NCTIC supported SAMHSA’s commitment to provide information, technical assistance, and support to increase awareness about the impact of trauma on people with mental health or substance use disorders, as well as people served by public health, education, and corrections systems.

A key focus of the work was to promote alternatives to seclusion, restraint, and other coercive interventions to minimize the likelihood of re-traumatization. The use of trauma-informed approaches was incorporated into a broad range of service systems, with input from trauma survivors’ perspectives in all aspects of the contract.

NCTIC was guided by the fundamental beliefs that people with personal experiences of trauma can and do recover and heal; trauma-informed care is the hallmark of effective programs to promote recovery and healing through support from peers, consumers, survivors, ex-patients, and recovering persons and mentoring by providers; and leadership teams of peers and providers charting the course for the implementation of trauma-informed care are essential.


As one of the earliest national organizations to recognize the importance of trauma, NCTIC is proud of its contributions to establishing trauma-informed care as a powerful social movement involving agencies, communities, and states across the country. Its work with federal partners and trauma survivors fueled a deeper understanding of how best to meet the needs of individuals who have experienced trauma.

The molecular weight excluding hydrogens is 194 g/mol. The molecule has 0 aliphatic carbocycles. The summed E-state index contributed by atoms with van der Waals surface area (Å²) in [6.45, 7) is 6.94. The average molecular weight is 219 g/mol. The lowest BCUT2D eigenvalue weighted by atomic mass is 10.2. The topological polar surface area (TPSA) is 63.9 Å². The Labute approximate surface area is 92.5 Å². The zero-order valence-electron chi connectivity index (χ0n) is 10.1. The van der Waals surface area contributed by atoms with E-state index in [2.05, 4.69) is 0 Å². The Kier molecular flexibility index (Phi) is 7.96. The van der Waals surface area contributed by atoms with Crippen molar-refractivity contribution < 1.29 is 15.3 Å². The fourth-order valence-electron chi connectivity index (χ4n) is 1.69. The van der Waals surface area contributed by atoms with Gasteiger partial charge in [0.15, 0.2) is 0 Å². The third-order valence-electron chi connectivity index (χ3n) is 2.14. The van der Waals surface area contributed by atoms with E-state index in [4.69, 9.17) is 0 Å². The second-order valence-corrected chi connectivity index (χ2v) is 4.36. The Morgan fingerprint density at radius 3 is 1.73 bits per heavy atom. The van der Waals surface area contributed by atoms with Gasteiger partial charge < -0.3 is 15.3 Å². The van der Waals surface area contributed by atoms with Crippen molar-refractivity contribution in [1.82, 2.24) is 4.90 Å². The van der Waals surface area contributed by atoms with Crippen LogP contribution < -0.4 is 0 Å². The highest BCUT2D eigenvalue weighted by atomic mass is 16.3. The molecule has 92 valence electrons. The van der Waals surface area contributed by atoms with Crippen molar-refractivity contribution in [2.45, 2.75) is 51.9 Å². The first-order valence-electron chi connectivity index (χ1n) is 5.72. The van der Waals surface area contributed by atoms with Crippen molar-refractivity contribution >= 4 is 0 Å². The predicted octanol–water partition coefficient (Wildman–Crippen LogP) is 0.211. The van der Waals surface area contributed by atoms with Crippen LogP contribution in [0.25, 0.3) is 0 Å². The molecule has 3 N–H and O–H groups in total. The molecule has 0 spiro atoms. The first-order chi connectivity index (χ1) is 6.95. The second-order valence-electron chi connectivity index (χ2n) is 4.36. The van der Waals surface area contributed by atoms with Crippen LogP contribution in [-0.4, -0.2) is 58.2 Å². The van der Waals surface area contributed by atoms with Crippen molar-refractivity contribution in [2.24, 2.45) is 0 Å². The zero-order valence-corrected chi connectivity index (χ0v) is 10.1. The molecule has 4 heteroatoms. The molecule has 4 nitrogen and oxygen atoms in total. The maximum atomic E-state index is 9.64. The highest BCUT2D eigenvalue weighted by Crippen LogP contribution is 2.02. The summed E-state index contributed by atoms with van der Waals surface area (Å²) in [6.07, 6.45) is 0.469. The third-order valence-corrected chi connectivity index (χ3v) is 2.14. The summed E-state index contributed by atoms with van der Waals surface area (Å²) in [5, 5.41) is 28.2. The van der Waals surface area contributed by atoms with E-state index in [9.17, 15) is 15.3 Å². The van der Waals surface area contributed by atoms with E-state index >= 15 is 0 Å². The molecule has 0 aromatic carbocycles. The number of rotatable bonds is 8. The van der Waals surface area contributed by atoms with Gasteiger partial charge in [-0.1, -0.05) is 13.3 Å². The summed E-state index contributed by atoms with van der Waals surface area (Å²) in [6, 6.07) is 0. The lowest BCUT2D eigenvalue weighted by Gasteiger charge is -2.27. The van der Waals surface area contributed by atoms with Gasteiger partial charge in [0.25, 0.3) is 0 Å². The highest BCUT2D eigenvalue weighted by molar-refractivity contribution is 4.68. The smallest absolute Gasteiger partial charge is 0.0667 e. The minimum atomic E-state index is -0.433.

Workincluded:

  • A blog series titled From Trauma-Aware to Trauma-Informed: Implementing SAMHSA’s Six Principles.
  • Three virtual learning networks
  • Three webinar series
  • Training curricula on trauma-informed care for all service settings,and trauma-informed services for people living with HIV (PLHIV).
  • Trauma-informed peer support service briefs, fact sheets, guides, issue briefs, etc.
Select products developed included:

  • Reducing Seclusion and Restraint by Creating Trauma-Informed Service Systems: An Issue Brief for Policymakers on Trauma-Informed Practices
  • Best Practices in the Use of Restraints with Pregnant Women Under Correctional Custody
  • Essential Components of Trauma-Informed Judicial Practice
  • Promoting Prevention through Trauma-Informed Practices: Seclusion and Restraint Efforts since 1998
  • Engaging Women in Trauma-Informed Peer Support: A Guidebook
  • Minority AIDS Initiative special products such as:
  1. Trauma-Informed Approaches to HIV Testing
  2. Trauma-Informed Approaches to Care Transitions
  3. Trauma-Informed Approaches to Supporting Older Adults LHIV
  4. Trauma-Informed Approaches at the Intersection of Intimate Partner Violence (IPV) and PLHIV
  5. Trauma-Informed Approaches for Working with Transgender or Gender Non-Conforming (TGNC) PLHIV
  6. Trauma-Informed Approaches to Substance Use and PLHIV